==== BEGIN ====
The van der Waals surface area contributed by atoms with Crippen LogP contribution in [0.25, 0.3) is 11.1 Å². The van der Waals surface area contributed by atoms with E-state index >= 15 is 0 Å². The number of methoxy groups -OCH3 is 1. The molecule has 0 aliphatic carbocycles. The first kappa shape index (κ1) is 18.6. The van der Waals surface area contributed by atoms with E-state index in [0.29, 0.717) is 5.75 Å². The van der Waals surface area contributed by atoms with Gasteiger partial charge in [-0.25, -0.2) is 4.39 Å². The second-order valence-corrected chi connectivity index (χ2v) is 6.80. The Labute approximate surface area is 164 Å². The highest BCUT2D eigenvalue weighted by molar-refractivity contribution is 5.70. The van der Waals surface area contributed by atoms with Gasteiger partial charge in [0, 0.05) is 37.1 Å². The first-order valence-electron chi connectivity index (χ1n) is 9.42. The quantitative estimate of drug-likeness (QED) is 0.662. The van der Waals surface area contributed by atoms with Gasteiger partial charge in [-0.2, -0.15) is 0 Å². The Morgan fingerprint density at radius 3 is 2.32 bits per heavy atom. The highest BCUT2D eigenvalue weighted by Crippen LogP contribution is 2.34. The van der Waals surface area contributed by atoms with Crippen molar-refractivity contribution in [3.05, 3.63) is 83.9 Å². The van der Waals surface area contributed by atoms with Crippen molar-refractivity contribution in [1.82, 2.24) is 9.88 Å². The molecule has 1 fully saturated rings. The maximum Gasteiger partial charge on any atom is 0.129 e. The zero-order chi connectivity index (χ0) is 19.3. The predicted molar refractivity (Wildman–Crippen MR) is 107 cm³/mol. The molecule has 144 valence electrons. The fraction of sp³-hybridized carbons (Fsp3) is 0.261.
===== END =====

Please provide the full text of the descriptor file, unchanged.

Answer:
The van der Waals surface area contributed by atoms with Crippen LogP contribution in [0.25, 0.3) is 11.1 Å². The van der Waals surface area contributed by atoms with E-state index >= 15 is 0 Å². The number of methoxy groups -OCH3 is 1. The molecule has 0 aliphatic carbocycles. The first kappa shape index (κ1) is 18.6. The van der Waals surface area contributed by atoms with E-state index in [0.29, 0.717) is 5.75 Å². The van der Waals surface area contributed by atoms with Gasteiger partial charge in [-0.25, -0.2) is 4.39 Å². The second-order valence-corrected chi connectivity index (χ2v) is 6.80. The Labute approximate surface area is 164 Å². The highest BCUT2D eigenvalue weighted by molar-refractivity contribution is 5.70. The van der Waals surface area contributed by atoms with Gasteiger partial charge in [0, 0.05) is 37.1 Å². The first-order valence-electron chi connectivity index (χ1n) is 9.42. The quantitative estimate of drug-likeness (QED) is 0.662. The van der Waals surface area contributed by atoms with Gasteiger partial charge in [-0.2, -0.15) is 0 Å². The Morgan fingerprint density at radius 3 is 2.32 bits per heavy atom. The highest BCUT2D eigenvalue weighted by Crippen LogP contribution is 2.34. The van der Waals surface area contributed by atoms with Crippen molar-refractivity contribution in [3.05, 3.63) is 83.9 Å². The van der Waals surface area contributed by atoms with Crippen molar-refractivity contribution in [1.82, 2.24) is 9.88 Å². The molecule has 1 fully saturated rings. The maximum Gasteiger partial charge on any atom is 0.129 e. The zero-order chi connectivity index (χ0) is 19.3. The predicted molar refractivity (Wildman–Crippen MR) is 107 cm³/mol. The molecule has 144 valence electrons. The fraction of sp³-hybridized carbons (Fsp3) is 0.261.